WASHINGTON -- Sen. Elizabeth Warren (D-Mass.) has been the public face of the Democratic Party's feud with President Barack Obama over his trade agenda. But behind the scenes, Sen. Sherrod Brown (D-Ohio) quietly united his party behind a strategy that resulted in a major defeat Tuesday for the president.
Brown's weeks of work came to fruition when Democrats voted to block legislation that would have given Obama so-called fast-track trade authority. Fast-track authority would strip Congress of the ability to amend trade deals negotiated by the president and is essential for the passage of Obama's Trans-Pacific Partnership, a trade deal the administration is negotiating with 11 Pacific nations.
Brown’s opposition to giving Obama expedited powers to funnel a trade deal through Congress is no surprise, but his hand in uniting Democrats, specifically those supporting fast-track, proved pivotal on Tuesday.
Democrats held up the fast-track legislation in the Senate Finance Committee for months, until Sen. Ron Wyden (D-Ore.) cut a deal with Obama and Sen. Orrin Hatch (R-Utah), securing a handful of Democratic concessions. But Hatch didn't package those concessions into the fast-track bill itself. Instead, they were included in other pieces of legislation that were considered at the same markup hearing. Trade Adjustment Assistance, a program that provides job training and financial aid for workers who lose their jobs to foreign trade, was presented as its own bill, as was a customs enforcement bill.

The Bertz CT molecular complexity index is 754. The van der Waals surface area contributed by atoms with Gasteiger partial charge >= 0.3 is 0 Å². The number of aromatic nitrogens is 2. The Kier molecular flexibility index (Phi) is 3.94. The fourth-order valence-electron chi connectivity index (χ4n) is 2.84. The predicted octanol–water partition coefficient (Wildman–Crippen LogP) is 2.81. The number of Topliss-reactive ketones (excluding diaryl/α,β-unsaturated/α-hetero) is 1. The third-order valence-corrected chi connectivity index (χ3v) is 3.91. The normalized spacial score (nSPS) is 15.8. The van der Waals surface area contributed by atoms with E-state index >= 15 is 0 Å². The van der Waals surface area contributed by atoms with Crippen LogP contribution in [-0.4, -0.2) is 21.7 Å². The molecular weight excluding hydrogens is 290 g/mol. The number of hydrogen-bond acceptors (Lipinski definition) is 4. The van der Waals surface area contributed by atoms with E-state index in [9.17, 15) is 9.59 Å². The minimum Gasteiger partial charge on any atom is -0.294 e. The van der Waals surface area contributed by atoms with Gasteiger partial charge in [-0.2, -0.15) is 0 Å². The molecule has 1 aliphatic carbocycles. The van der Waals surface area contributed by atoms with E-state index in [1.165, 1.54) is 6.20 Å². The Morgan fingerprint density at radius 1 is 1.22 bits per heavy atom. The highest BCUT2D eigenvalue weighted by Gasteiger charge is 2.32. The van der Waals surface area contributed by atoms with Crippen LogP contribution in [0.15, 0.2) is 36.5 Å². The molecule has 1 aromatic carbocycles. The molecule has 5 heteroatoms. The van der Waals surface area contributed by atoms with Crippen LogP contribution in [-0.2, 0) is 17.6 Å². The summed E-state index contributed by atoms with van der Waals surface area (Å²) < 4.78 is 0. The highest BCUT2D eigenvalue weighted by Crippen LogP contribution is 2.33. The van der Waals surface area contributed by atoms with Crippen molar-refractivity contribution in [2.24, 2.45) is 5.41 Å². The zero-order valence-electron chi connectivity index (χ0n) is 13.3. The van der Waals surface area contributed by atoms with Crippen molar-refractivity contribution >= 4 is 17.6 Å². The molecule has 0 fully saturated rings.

Hatch allowed a handful of other Democratic amendments to sail through in the enforcement bill. The two most important items cleared with bipartisan support. Both were Brown projects that would significantly alter TPP and the enforcement of other existing trade deals.
To get Senate leadership on board, Brown immediately reached out to Senate Minority Leader Harry Reid (D-Nev.) following the Finance Committee’s markup of those bills, arguing they should be voted on as a package. "Hatch was already making noises that he would pull out TAA and pull out customs," Brown told reporters after Tuesday's vote, referring to individual provisions. Reid took it from there, threatening, in an interview with The Huffington Post on May 4, that Democrats would block moving to a fast-track bill unless all four measures were considered together.